US private equity firm JC Flowers could be set to launch a takeover assault on the UK's building societies after hiring the former head of the Skipton Building Society to advise on the mutuals.
The specialist financial services investor JC Flowers, which tried to buy Northern Rock in 2007, last week hired John Goodfellow who spent 17 years in charge of the Yorkshire-based group.
Sources close to JC Flowers denied yesterday that the appointment was linked to a bid for Skipton itself, but confirmed that the firm would be interested in consolidating the industry.
The sector is considered highly fragmented and ripe for consolidation, although this is also likely to concern policymakers who are eager to see increased competition on the high street.
Mr Goodfellow led Skipton, which has 850,000 members and £16bn of assets, between 1991 and 2008. Speaking over the weekend Mr Goodfellow said he had been appointed to, "help them understand the mutual sector." He also denied that his job was specifically linked to a tilt at his former employer.
Mr Goodfellow's appointment comes days after Tom Wood, Skipton's finance director, stepped down.
A spokeswoman for the 153 year old building society declined to comment on Mr Wood's departure yesterday, or on the speculation that JC Flowers could be preparing the ground for a takeover. "We do not feel it is appropriate to comment on these rumours," she said.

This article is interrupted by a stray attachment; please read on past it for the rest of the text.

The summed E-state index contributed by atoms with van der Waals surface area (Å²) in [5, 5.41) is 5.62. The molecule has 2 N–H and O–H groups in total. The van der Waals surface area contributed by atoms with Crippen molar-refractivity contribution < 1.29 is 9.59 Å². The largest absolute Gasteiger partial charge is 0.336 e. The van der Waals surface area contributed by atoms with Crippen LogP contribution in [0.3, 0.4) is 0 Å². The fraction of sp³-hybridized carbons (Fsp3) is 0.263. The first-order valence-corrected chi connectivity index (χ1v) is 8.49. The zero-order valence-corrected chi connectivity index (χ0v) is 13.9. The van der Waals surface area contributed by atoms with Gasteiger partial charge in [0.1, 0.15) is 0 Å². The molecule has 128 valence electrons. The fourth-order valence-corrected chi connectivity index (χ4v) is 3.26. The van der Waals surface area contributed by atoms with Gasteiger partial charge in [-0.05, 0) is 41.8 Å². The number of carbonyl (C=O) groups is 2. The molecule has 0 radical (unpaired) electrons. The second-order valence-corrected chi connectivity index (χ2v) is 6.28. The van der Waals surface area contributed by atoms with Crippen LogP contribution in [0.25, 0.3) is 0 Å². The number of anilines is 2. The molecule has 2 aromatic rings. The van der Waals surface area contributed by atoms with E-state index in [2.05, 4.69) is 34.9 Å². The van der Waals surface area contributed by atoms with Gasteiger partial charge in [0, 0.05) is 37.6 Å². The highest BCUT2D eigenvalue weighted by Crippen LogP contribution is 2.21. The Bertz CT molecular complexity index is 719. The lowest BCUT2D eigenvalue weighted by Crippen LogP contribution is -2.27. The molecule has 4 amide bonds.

Last month, the buyout firm announced that it was in talks with another mutual, Kent Reliance, about a deal to buy a £50m stake. The agreement is subject to the approval of Kent members and is likely to take until the start of next year to resolve. Sources close to JC Flowers said that the firm was focused on that transaction, but would also welcome discussions with other building societies.
Increasingly higher operating costs, largely a result of stiffer regulation following the financial crisis, has put greater strain on smaller mutuals leading to spate of proposed mergers and takeovers. Last year the Chelsea and Yorkshire merged to form the UK's third biggest building society.Reuse content